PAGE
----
The photo looks, by the clothing to be way earlier that 1939.
How is that possible? There were no authentic attire tours by then were there?
It is not possible that the cancel is wrong is it?
The post card was sent many years after the photo was taken or the person who is selling it on eBay posted the back of the wrong card in the listing.
Hmmm, I seem to remember the Wilkins' name from when I was a kid (in Dunsmuir).
The T looks like a '14 with magneto headlights and a firewall mounted acetylene driving light.
Ken in Texas
Right hand drive as well. Look closely at the right side windscreen, you can make out what life looks like a small person behind a steering wheel.
The drag link says left hand drive.
The post card is 20 years before Alaska was a state but they all have an American flag. Must of fought long and hard to join the union.
Well, maybe that's what they were still driving in Alaska in 1939
Probably an older photograph of the whole village turned out to celebrate Armistice Day- 1918.
Post cards don't have a expiration date!
in the background you can see two lights on poles, suggesting they are in front of a bridge or a park entrance.
David Dewey: You mean you were from Dunsmuir? OMG, you may have known Harold and Robert Dugger, he worked for the R R. Boy it must have been fun driving the Model T in and around Dunsmuir and Mt. Shasta,and McCloud. The hills and dales.
So if and when you go north to Dunsmuir call me
949-1475, and I might spring for Lunch or coffee.
The stamp is the 1938-39 Presidential Series, One Cent. So the card was mailed then.
Forty eight stars on the flags. Alaska was United States territory for many years before 1939 and the country had 48 states in 1939. The cars are all older than 1939, so I would think the picture was made at least in the 1920's.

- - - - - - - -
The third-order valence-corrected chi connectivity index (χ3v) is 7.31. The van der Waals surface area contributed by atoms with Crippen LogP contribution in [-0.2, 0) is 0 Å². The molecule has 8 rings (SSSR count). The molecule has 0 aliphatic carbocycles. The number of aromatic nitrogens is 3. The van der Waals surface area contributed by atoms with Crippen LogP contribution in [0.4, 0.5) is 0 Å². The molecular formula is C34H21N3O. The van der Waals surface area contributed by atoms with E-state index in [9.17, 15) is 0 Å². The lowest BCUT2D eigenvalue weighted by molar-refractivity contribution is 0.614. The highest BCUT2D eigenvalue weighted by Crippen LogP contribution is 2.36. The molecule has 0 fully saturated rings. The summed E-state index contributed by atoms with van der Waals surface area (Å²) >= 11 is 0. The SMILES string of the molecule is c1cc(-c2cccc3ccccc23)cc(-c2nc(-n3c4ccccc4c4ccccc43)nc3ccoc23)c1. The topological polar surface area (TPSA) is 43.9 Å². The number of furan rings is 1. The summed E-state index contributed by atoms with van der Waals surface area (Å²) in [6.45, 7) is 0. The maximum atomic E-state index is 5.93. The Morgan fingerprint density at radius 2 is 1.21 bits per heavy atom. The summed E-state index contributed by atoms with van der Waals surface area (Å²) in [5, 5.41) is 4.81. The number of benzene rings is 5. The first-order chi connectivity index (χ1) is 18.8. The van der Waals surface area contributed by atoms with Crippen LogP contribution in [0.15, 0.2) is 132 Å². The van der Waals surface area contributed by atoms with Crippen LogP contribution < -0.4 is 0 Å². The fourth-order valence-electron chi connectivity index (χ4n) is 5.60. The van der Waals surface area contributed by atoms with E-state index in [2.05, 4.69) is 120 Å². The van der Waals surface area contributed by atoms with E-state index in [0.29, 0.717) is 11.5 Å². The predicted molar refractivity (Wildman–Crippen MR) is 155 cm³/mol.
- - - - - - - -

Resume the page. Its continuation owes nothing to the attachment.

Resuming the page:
"Seward's Folly", right Norm?
It's interesting that you mention Alaska's status as a territory. It was a long time in coming. I don't recall the details, but there was political resistance to advancing Alaska's status. From purchase by the USA in 1867 it was:
1867-1884 Department of Alaska
1884-1912 District of Alaska
1912-1959 Territory of Alaska
1959-now State of Alaska
I'm not aware of any other states that were first a "Department" then a "District" before becoming a Territory, and ultimately a State. Anyone know of any?
Shooting from the hip, I believe most of the west was divided into military "departments" before territorial lines were drawn - that often didn't last very long - e.g., Idaho Territory, organized 1863 included present-day Idaho, Montana and Wyoming. That only lasted a year, before Montana was parted off.
Do you mean Harold and Roberta? I went to school with their daughter Margie, who ended up in the desk behind me in most classes (Dewey , Dugger--alphabetical) we were best friends all through High School and I sewed the rumble seat cushion on my model A on her Dad's sewing machine in their basement. We are still in touch, some; she lives just north of Red Bluff now.
Back then I didn't have a model T, just the Model A (which I still have) and I couldn't afford a good battery, so I put those hills to good use when it was time to start the car! Oh the place we would go looking for cars an parts back then. I should write a book!
YES, I'll call you when we are going by!
I agree that in 1939 it was an old picture. The ladies' attire says teens, not thirties. I'd say Armistice Day is a pretty good guess, but Fourth of July is better. I'd expect to see different garb along the Yukon in November.
I agree. Independence Day is a better fit with the clothes they are wearing. That and the lack of snow and a foot of gumbo on the road and cars! The fella on the left might be sporting a well-worn military uniform